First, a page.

Tree Care That Helps Birds And Other Wildlife

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Cherry Blossom Care: Understanding The Basics

When I bought a house with a cherry blossom tree in the front yard, I couldn't wait for that first blooming season to see the tree fill out. I knew that the tree needed care, but I wasn't sure how I was supposed to treat it. I called my local tree service and had them show me what it needed to keep it strong. I took all of the information they shared with me and everything else I've learned and created this site. I hope that the information here helps you take care of your blossoming trees so that you can enjoy their beauty every season.

Tree Care That Helps Birds And Other Wildlife

15 March 2023
 Categories: , Blog

As a property owner or renter, you have the privilege of managing one of the most important outdoor resources: your trees. How can you care for your trees — whether you have one or a hundred — in ways that help local wildlife? Here are five tips anyone can apply. 

1. Trim Outside Nesting Season

First, one of the most vital moves tree owners can make is to schedule nonurgent tree pruning and tree trimming when birds are not nesting. Nests can be hard to spot, so it's easy to injure or kill delicate eggs and protective parents. The good news is that fall and winter are often good times to prune dormant trees — and well outside the spring nesting season for most birds. 

2. Don't Cut Everything Down

It can be tempting to remove many or all of the trees on a certain piece of land. This is particularly appealing if you plan to build a house or a pool, or if you worry about fire danger. However, birds and other wildlife rely on trees for food, water, protection, housing, and nesting. So be judicious about cutting down trees, removing them when necessary, but leaving plenty for the local fauna to call home.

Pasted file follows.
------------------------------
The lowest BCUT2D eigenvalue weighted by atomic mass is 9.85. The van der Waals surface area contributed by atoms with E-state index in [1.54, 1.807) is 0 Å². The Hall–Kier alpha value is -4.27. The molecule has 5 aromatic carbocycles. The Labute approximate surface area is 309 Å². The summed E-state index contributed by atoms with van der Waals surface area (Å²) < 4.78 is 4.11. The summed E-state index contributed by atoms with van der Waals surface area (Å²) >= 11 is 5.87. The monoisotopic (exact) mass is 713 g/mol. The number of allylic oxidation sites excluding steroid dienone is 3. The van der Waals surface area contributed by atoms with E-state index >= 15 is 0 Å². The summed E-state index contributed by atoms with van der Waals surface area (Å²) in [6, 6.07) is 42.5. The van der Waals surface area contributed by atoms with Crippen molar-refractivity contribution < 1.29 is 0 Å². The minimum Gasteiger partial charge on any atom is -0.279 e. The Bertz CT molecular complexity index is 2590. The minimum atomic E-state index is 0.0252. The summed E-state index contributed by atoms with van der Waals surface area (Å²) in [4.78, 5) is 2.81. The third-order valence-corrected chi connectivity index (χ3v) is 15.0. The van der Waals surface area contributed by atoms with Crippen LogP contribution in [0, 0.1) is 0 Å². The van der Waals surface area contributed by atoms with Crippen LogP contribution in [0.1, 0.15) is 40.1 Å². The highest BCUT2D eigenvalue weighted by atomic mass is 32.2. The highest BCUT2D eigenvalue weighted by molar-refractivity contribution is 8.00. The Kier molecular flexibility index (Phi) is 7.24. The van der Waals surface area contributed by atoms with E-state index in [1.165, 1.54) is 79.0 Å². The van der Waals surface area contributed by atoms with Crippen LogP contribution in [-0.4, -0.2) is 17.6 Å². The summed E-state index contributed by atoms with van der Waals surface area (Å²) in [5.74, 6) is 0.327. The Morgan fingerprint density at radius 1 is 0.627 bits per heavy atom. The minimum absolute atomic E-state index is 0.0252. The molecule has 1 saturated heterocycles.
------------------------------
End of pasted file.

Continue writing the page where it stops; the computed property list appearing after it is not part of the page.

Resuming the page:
3. Maintain Your Trees

While you don't want to take away all the potential usefulness of a tree, you also don't want to leave it completely unkempt. First, this can damage the tree and make it less likely to survive and thrive as a habitat. It may also encourage the wrong kinds of wildlife, such as dangerous pests. And it can easily create a fire hazard — which is bad for humans and wildlife. 

4. Encourage Positive Wildlife

Did you know that different species like different kinds of trees? For instance, orioles tend to like palms, ash trees, and eucalyptus. Hawks, on the other hand, prefer tall pine trees. Hawks can be great for your property, as they eat pests like mice, snakes, and rats. Learn more about the species in your local region and how you can provide an ideal tree to encourage them to come and stay. 

5. Explain Your Goal

Discuss your wildlife concerns and goals with any tree care provider you work with. Let them know that you value the protection of bird and animal nests. Ask them to perform a nest inspection and stop if nests are found. Tree care services want to do the work efficiently and effectively, but they also want to meet your needs. So identify your priorities before work begins. 

Where Should You Start?

Create a tree care routine that helps both the trees and any local wildlife by meeting with a qualified tree care service in your local area. With their help, you and your animal neighbors can cohabit successfully for many years.